19:16 Cr8: does lots of iterations and stuff to be more expensive

19:16 but the general concept of the salt being used as early input to the function is accurate

19:16 which is why the salt doesn't need to be a secret, it's already done its job :)

19:16 karlgrz: arrdem: I just tried opening from the project root instead of the src folder...no change.

19:16 dobry-den: (encrypt "secret") and then (checkpw "secret" (:digest user)) just felt too simple

19:17 i see

19:17 Cr8: \(and also why you use a new salt for each thing you hash. which some folks get wrong)

19:17 arrdem: karlgrz: sorry I can't help much here. I transitioned from Vim to Emacs for Clojure work before fireplace arrived :P

19:17 Cr8: (encrypt "secret") is probably the correct usage, that way you can't make that mistake

19:17 it'll *always* generate you a brand new salt

19:17 which is what you want

19:17 arrdem: karlgrz: I was looking for an obvious Clojure side issue and failed.

19:17 karlgrz: arrdem: all good, thanks for trying!

19:18 arrdem: I'll keep hacking at it...might need to reach out to the debs of those plugins

19:21 arrdem: success!

19:21 arrdem: in vim, I had to type cqq to get my code into the repl

19:21 arrdem: then it threw that exception to me, but it played the tone

19:22 arrdem: :o

19:22 sdegutis_: So Hy is the new Clojure it turns out?

19:22 dobry-den: I have a simple app where kids drop [url=example.com/view/q1w2e3][img=example.com/image/q1w2e3.gif][/url] in their forum signature and the app tracks unique requests to /view/q1w2e3 and /image/q1w2e3.gif. Is logging IP address and ensuring referrer enough to get a rough idea of unique visits?

19:22 karlgrz: arrdem: weird shit...I'm gonna have to figure that out

19:22 arrdem: but at least it's working kind of

19:22 dobry-den: sdegutis_: more impressive: https://github.com/halgari/clojure-py

19:22 arrdem: yeah.. the "working kinda" is what ultimately drove me to Emacs...

19:22 sdegutis_: dobry-den: I heard it died.

19:22 holo: i'm feeling hy, so i'm going to port some clojure fn

19:22 arrdem: the "kinda" days get old. fast.

19:23 dobry-den: sdegutis_: for fun i tried to make some clojure functions for Hy https://github.com/danneu/hyclops/blob/master/hyclops.hy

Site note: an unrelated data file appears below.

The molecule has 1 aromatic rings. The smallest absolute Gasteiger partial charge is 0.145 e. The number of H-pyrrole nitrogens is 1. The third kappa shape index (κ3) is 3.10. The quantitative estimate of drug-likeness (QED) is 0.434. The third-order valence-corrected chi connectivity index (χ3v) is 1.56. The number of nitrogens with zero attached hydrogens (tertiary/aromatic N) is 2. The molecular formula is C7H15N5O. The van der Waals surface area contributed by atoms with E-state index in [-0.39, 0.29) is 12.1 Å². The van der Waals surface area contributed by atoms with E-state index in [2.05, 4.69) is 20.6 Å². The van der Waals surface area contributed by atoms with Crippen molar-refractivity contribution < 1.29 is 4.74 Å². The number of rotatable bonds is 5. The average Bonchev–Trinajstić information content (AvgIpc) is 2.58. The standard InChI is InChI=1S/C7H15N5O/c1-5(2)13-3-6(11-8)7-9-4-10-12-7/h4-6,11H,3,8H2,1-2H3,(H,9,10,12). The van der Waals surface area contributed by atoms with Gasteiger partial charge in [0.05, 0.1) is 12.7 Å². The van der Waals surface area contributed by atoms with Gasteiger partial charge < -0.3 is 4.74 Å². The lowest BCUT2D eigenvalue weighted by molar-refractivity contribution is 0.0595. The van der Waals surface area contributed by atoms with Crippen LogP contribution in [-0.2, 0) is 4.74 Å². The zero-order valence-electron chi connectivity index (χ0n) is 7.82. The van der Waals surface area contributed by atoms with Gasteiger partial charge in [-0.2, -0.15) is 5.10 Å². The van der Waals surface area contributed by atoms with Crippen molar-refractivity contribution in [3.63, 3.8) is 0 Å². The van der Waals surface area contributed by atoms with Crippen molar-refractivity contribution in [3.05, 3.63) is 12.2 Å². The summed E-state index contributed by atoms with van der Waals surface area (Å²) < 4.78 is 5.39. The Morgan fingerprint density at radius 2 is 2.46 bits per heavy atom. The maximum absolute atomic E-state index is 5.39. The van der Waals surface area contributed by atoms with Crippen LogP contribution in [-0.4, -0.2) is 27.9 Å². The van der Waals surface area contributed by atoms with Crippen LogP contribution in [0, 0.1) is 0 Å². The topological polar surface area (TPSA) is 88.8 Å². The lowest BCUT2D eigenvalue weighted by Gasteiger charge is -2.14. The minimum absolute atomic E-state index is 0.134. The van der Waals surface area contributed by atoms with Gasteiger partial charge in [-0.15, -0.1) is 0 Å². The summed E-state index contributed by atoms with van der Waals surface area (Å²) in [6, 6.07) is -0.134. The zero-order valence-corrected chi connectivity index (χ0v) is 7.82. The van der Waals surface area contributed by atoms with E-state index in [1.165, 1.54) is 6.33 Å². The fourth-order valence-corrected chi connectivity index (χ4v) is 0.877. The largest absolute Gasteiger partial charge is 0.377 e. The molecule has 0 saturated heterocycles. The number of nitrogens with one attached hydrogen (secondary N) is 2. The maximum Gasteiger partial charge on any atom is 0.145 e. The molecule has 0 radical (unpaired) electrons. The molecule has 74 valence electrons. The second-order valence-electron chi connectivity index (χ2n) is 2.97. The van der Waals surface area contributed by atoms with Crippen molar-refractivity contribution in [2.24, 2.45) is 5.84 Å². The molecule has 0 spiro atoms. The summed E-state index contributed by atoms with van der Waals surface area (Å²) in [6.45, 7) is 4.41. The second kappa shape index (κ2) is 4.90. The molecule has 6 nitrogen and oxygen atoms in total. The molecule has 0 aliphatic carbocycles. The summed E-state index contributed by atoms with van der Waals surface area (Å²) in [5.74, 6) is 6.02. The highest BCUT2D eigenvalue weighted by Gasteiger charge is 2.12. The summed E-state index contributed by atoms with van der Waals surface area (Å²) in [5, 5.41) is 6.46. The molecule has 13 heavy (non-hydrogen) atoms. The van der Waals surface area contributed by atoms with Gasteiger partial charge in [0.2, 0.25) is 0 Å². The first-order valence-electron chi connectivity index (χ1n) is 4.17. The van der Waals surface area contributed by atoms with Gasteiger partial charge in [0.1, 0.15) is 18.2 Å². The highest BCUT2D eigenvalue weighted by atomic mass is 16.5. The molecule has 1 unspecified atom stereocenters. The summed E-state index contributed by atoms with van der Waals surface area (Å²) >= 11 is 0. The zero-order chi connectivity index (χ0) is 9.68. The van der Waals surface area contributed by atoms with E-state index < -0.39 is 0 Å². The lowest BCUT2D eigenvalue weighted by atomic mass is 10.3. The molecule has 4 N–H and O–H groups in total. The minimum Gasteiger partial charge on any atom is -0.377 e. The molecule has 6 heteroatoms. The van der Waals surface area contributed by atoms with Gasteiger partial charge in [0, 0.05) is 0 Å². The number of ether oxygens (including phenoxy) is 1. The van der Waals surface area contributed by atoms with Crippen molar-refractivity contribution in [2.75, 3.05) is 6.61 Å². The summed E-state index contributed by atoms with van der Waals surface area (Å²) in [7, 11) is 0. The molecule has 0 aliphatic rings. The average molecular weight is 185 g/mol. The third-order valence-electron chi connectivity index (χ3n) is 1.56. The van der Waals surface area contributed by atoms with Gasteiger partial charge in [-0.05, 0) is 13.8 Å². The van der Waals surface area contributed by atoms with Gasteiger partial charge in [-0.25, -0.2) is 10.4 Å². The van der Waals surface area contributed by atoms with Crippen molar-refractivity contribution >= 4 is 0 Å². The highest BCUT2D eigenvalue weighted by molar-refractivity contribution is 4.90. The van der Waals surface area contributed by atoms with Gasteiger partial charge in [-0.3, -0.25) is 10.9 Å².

19:23 sdegutis_: arrdem: I scrolled in emacs today and it ruined my selection.

19:23 Emacs can't handle the concept of your cursor not being visible on the screen. It just can't wrap its head around that idea.

19:23 * sdegutis_ glares subtly at emacs

19:24 arrdem: nope. that was an open glare.

19:24 dobry-den: holo: i meant to ping you https://github.com/danneu/hyclops/blob/master/hyclops.hy

19:25 holo: dobry-den, no worries, i was reading it anyway.. looking for interleave and couldn't find it. did you think about porting it? :>

19:25 arrdem: sdegutis_: see... there is some shit I'm willing to put up with, and as I'm slowly evolving away from my mouse for editing, I'm OK with Emacs having shall we say unfortunate mouse behavior.

19:25 karlgrz: arrdem: :-) if it means I don't need to re-learn my text editor just to get some metronome beats for my guitar playing, that's a load of win in my book ;-)

19:25 arrdem: sdegutis_: because really it was never designed for mouse navigation.

19:25 karlgrz: arrdem: thanks again for the nudges in the right direction

19:25 arrdem: $google all I do is win youtube

19:25 lazybot: [DJ Khaled "All I Do Is Win" feat. Ludacris, Rick Ross, T ... - YouTube] http://www.youtube.com/watch?v=GGXzlRoNtHU

19:26 dobry-den: holo: i thought it was a kinda funny project i wrote in an afternoon but the reception it got in #hy actually put me off of it

19:27 holo: dobry-den why?

19:27 karlgrz: arrdem: \m/

19:28 dobry-den: holo: i think everyone that was on at the moment was just having a bad day.

19:28 holo: dobry-den, why not try again? maybe today is better

19:29 dobry-den: i create a lot of dumb projects. it's not something that had any real follow through.

19:29 but since you're interested in Hy, there might be some low hanging fruit you can grab from it